OSHA's November 1996 semiannual regulatory agenda endorsed the Crump analysis, and OSHA explicitly acknowledged that “[t]here appears to be no dispute that the current PEL is too high” and “must be greatly reduced.” (Lure Dec. ¶ 12.) Accordingly, OSHA stated that it was considering a new standard 10 to 100 times lower than the existing one: “OSHA is preliminarily considering a new TWA [Time-Weighted Average] PEL in the range of 0.5-5.0 μg/m3, measured and reported as chromium (VI).” (Id.) Even at that level, it noted, there would be significant risk of excess cancer deaths. (Id.)
Addressing these events in its present brief, OSHA contends that it was then concerned with methodological imperfections in the available data. For example, the Crump Report did not control for the effects of smoking or asbestos, factors obviously related to lung cancer incidence; if the studied populations of chromium-exposed workers smoked more than the general population, smoking could have accounted for some of the excess deaths. Industry groups therefore pressured OSHA to wait for the results of the then-forthcoming Johns Hopkins study, which, in the industry's view, was “expected to be the most accurate and complete database on chromium exposure and mortality available.” (Id. at ¶ 14-15.) OSHA also represents that budget cuts, government shutdowns, and new responsibilities under the Small Business Regulatory Enforcement Fairness Act of 1996 limited the resources available for hexavalent chromium rulemaking. In August 1997, OSHA explained to Public Citizen that work on the rule was continuing, but that these considerations had delayed progress and prevented it from expediting the rulemaking. (Letter of Greg Watchman to Dr. Sidney M. Wolfe.)
Public Citizen, discouraged by what it viewed as a pattern of inaction, urged OSHA in March 1997 to commit to a timetable for rulemaking. (Lurie Dec. ¶ 17.) Instead, in its April 1997 agenda, OSHA announced that the expected issuance of a proposed standard had been delayed a full year, to September 1998, (id. at ¶ 10), and in a letter to Public Citizen declined to commit to a more concrete timetable. (Watchman Letter at 2.)
In late 1997, Public Citizen filed a petition in this Court for review of OSHA's allegedly unreasonable delay. See Oil Workers, 145 F.3d at 120. It contended that expedited action on a new rule was needed because, as OSHA itself had stated in 1996, “the sooner PELs are reduced, the sooner the risk of death from lung cancer ․ will be reduced.” (Lurie Dec. ¶ 12, citing 1996 OSHA agenda.) However, OSHA disputed this urgency by referencing the Crump Report's failure to control for smoking and asbestos exposure, and Intervenors Chrome Coalition and Color Pigment Manufacturer's Association, who have also intervened in the current case, argued that the existing risk assessments failed to distinguish among the various compounds of hexavalent chromium.
We declined Public Citizen's request to compel agency action, for we concluded that the facts did not yet “demonstrate that inaction is ․ unduly transgressive of the agency's own tentative deadlines.” Oil Workers, 145 F.3d at 124. Key to our decision was our observation that the Secretary of Labor has “quintessential discretion ․ to allocate OSHA's resources and set its priorities,” id. at 123, and while we recognized that “delays that might be altogether reasonable in the sphere of economic regulation are less tolerable when human lives are at stake,” we determined that OSHA and the Intervenors “raise[d] serious questions about the validity of the data and assumptions underlying [Public Citizen's] calculations.” Id. (citations omitted). Given these scientific questions, OSHA's superior technical expertise, and its professed plan to issue a deadline for proposed rulemaking in September 1999, we concluded that OSHA's delay was not yet unreasonable. Id.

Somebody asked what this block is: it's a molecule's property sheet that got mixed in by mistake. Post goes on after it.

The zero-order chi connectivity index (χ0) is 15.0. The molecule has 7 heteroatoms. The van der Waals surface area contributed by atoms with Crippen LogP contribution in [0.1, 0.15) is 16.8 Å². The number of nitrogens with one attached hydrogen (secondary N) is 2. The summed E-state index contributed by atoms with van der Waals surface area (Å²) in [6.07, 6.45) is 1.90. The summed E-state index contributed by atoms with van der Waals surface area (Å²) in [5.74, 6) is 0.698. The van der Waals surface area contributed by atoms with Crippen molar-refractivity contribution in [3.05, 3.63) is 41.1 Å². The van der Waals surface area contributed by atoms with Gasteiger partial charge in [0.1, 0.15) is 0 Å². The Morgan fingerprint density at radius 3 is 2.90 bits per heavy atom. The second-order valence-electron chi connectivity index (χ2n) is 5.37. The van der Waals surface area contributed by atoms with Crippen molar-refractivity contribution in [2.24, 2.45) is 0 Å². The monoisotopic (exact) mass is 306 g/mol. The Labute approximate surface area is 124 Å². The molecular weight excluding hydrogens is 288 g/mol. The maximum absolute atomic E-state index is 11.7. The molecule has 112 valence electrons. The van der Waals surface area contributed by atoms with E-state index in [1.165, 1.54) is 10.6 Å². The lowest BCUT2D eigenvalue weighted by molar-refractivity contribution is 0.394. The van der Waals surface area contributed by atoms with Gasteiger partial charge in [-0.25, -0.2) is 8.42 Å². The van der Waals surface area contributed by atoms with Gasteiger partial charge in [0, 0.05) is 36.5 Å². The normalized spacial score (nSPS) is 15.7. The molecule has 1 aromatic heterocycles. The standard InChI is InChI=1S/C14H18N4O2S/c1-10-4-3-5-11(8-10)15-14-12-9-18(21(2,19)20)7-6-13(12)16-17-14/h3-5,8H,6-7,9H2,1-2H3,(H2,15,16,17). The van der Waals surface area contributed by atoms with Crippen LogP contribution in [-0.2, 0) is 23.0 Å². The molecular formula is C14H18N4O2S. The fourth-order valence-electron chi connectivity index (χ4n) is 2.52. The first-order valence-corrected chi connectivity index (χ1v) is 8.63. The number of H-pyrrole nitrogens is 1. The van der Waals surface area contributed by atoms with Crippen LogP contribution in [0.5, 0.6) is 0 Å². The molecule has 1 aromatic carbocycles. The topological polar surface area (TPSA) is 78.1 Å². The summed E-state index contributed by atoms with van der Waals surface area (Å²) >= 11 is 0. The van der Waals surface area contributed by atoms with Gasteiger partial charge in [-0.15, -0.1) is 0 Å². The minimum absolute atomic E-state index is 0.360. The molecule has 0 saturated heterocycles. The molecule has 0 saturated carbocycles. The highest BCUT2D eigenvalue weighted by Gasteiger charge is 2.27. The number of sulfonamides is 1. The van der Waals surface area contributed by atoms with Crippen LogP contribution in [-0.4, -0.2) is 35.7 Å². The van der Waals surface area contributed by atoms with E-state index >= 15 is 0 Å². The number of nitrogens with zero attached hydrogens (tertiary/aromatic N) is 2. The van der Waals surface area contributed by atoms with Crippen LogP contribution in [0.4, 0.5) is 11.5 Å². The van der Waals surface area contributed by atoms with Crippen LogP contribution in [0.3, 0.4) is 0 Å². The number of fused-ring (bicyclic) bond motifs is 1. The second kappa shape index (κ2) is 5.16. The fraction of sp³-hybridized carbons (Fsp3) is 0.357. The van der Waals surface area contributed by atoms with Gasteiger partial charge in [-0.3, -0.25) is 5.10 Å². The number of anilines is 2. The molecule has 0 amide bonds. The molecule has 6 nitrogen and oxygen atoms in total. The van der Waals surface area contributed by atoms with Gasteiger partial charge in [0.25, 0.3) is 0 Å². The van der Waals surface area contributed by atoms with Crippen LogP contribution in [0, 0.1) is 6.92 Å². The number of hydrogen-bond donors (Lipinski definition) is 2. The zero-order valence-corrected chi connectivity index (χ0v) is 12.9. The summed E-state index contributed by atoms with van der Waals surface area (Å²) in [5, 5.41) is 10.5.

Following our ruling, OSHA adhered to its September 1999 pledge in each of its regulatory agendas published through April 1999. But it in fact issued no proposed rule in September 1999, and in its November 1999 agenda it announced that its new target date was June 2001. (Lurie Dec. ¶ 10.) OSHA explains that this was not a period of inactivity; rather, it completed a number of rulemaking projects, most of which had been pending when Public Citizen filed its first petition in 1993. For example, in 1997, OSHA promulgated a final standard regulating occupational exposure to methylene chloride, a widely-used chemical it found to be carcinogenic. See 62 Fed.Reg. 1494 (Jan. 10, 1997). Likewise, in 1998, it issued a final rule on respirators, and another requiring adequate training for operators of powered industrial trucks. 63 Fed.Reg. 66238 (Dec. 1, 1998). OSHA further explains that in 1999 and 2000, it “focused most of its rulemaking resources on issuing an ergonomics standard before the end of the [Clinton] Administration's term. A proposed rule was issued on November 23, 1999, and a final rule was issued less than a year later, a timetable that required tremendous agency resources.” [OSHA Br. at 10 (citations omitted).]
Meanwhile, August 2000 saw the release of the long-awaited Johns Hopkins study on hexavalent chromium.3 In comparison to previous studies, it